ERIC CHABROW: Last fall, Lockheed Martin formed the Lockheed Martin Cybersecurity Alliance. Being of this consortium of IT vendors is to collaborate resolutions that can help provide early threat detection, protection, and multilayer autonomic self-healing capabilities to safeguard IT systems. The alliance just issued a survey on cloud computing. It conducted of IT decision makers from federal, civilian, defense, military, and intelligence agencies. What was the key take away of that survey?

MEL GREER: The key take away is that there is still a strong need for awareness on the part of folks in the cybersecurity area about cloud computing. About 21 percent of those folks involved in cybersecurity, their agencies are unaware about cloud computing, and 34 percent of the respondents in total weren't familiar with the cloud. That is the real key-take away that awareness around the cloud as it relates to trust and security needs to continue to be increased.

CHABROW: I was somewhat surprised and quite frankly a bit disturbed to find that one-third of IT decision makers you queried said they were unfamiliar with cloud computing. In that same question, about a quarter of the respondents didn't know if the agencies employed cloud computing. Were you surprised by that number and how could such ignorance exist?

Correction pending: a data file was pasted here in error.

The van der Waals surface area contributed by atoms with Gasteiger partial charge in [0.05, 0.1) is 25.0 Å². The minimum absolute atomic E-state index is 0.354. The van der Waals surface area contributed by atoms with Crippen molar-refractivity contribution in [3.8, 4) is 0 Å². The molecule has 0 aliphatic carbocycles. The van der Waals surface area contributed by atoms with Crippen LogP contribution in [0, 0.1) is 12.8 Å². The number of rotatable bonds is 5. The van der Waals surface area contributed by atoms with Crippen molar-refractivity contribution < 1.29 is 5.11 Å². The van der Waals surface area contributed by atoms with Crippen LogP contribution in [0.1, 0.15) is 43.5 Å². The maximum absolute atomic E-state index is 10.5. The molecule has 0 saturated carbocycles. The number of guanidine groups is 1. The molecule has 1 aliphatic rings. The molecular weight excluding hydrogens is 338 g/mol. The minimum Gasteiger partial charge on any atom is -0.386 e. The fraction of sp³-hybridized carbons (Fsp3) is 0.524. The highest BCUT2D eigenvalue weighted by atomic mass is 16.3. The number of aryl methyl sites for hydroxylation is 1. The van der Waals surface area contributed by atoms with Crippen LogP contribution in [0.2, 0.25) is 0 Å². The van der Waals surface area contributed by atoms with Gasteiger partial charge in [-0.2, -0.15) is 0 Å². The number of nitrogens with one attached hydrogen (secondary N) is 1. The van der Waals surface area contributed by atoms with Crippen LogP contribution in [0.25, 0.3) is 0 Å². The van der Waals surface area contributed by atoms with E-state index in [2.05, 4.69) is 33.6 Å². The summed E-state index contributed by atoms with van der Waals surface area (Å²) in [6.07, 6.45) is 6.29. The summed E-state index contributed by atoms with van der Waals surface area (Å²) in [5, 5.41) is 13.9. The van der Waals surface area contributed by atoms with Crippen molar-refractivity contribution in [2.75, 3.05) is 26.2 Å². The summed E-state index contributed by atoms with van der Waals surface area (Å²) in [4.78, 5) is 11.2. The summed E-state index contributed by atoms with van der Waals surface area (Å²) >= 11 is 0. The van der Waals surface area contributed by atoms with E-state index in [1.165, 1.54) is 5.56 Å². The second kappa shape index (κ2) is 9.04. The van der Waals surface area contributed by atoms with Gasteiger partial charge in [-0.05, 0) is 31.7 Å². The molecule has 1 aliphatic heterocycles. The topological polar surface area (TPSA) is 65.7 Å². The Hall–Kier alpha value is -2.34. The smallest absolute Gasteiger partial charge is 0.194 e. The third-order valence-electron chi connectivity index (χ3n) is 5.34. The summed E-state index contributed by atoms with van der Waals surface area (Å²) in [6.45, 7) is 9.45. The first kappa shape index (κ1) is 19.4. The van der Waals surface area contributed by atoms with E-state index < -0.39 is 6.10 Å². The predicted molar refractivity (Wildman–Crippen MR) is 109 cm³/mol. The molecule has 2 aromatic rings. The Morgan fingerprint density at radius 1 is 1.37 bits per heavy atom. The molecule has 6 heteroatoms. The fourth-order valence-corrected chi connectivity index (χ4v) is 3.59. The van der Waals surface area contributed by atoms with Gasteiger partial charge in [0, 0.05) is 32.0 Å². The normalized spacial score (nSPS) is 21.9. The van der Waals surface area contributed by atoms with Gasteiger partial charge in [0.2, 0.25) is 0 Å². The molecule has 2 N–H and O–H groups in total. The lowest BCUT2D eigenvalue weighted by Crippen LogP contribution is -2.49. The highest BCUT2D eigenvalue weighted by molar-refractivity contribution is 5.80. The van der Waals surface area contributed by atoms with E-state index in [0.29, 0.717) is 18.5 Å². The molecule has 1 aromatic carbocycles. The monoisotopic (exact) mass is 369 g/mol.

GREER: Well, I'm actually not surprised. Cloud computing is still very nascent and in fact the application of cloud computing in government, they are still taking root as well. It's not surprising that there is a significant amount of folks who continue to need to have more information around cloud computing. One of the core elements of the Cybersecurity Alliance as it relates to security and trust in the cloud is to increase that awareness, and of course, Lockheed Martin has a number of other activities associated with it over our cloud computing strategy that are targeted at focusing on the need for more information. Specifically, things like the development of drawn application set that can support mission capabilities for our government clients and the development of marketplace capabilities that are strategic and allow for the ready acquisition of cloud computing capabilities that support mission.